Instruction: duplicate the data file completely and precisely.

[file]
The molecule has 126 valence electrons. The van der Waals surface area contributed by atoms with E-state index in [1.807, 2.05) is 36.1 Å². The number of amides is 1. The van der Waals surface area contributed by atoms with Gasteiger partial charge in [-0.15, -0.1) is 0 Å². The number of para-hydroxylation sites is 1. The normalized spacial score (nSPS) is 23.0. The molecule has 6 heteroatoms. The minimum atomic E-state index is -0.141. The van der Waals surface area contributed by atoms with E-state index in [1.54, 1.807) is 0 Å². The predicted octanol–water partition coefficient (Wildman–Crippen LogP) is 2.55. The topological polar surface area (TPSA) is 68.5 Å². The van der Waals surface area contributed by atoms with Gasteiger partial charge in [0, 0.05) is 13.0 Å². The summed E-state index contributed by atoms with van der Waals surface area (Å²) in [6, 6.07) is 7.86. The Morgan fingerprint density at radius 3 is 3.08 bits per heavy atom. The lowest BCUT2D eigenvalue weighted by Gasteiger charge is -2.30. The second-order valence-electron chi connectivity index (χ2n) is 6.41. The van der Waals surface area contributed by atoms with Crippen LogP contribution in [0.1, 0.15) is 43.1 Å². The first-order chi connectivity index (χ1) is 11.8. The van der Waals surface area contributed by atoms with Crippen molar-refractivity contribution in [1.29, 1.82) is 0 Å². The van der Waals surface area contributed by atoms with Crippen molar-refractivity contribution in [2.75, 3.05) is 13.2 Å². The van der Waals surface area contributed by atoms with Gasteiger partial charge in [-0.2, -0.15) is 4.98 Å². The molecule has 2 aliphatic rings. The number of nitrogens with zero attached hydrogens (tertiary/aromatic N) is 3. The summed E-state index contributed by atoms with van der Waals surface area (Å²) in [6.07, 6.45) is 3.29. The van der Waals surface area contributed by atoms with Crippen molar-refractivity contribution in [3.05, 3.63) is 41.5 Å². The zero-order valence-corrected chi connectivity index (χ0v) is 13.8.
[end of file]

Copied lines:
The molecule has 126 valence electrons. The van der Waals surface area contributed by atoms with E-state index in [1.807, 2.05) is 36.1 Å². The number of amides is 1. The van der Waals surface area contributed by atoms with Gasteiger partial charge in [-0.15, -0.1) is 0 Å². The number of para-hydroxylation sites is 1. The normalized spacial score (nSPS) is 23.0. The molecule has 6 heteroatoms. The minimum atomic E-state index is -0.141. The van der Waals surface area contributed by atoms with E-state index in [1.54, 1.807) is 0 Å². The predicted octanol–water partition coefficient (Wildman–Crippen LogP) is 2.55. The topological polar surface area (TPSA) is 68.5 Å². The van der Waals surface area contributed by atoms with Gasteiger partial charge in [0, 0.05) is 13.0 Å². The summed E-state index contributed by atoms with van der Waals surface area (Å²) in [6, 6.07) is 7.86. The Morgan fingerprint density at radius 3 is 3.08 bits per heavy atom. The lowest BCUT2D eigenvalue weighted by Gasteiger charge is -2.30. The second-order valence-electron chi connectivity index (χ2n) is 6.41. The van der Waals surface area contributed by atoms with Crippen LogP contribution in [0.1, 0.15) is 43.1 Å². The first-order chi connectivity index (χ1) is 11.8. The van der Waals surface area contributed by atoms with Crippen molar-refractivity contribution in [1.29, 1.82) is 0 Å². The van der Waals surface area contributed by atoms with Crippen molar-refractivity contribution in [2.75, 3.05) is 13.2 Å². The van der Waals surface area contributed by atoms with Gasteiger partial charge in [-0.2, -0.15) is 4.98 Å². The molecule has 2 aliphatic rings. The number of nitrogens with zero attached hydrogens (tertiary/aromatic N) is 3. The summed E-state index contributed by atoms with van der Waals surface area (Å²) in [6.07, 6.45) is 3.29. The van der Waals surface area contributed by atoms with Crippen molar-refractivity contribution in [3.05, 3.63) is 41.5 Å². The zero-order valence-corrected chi connectivity index (χ0v) is 13.8.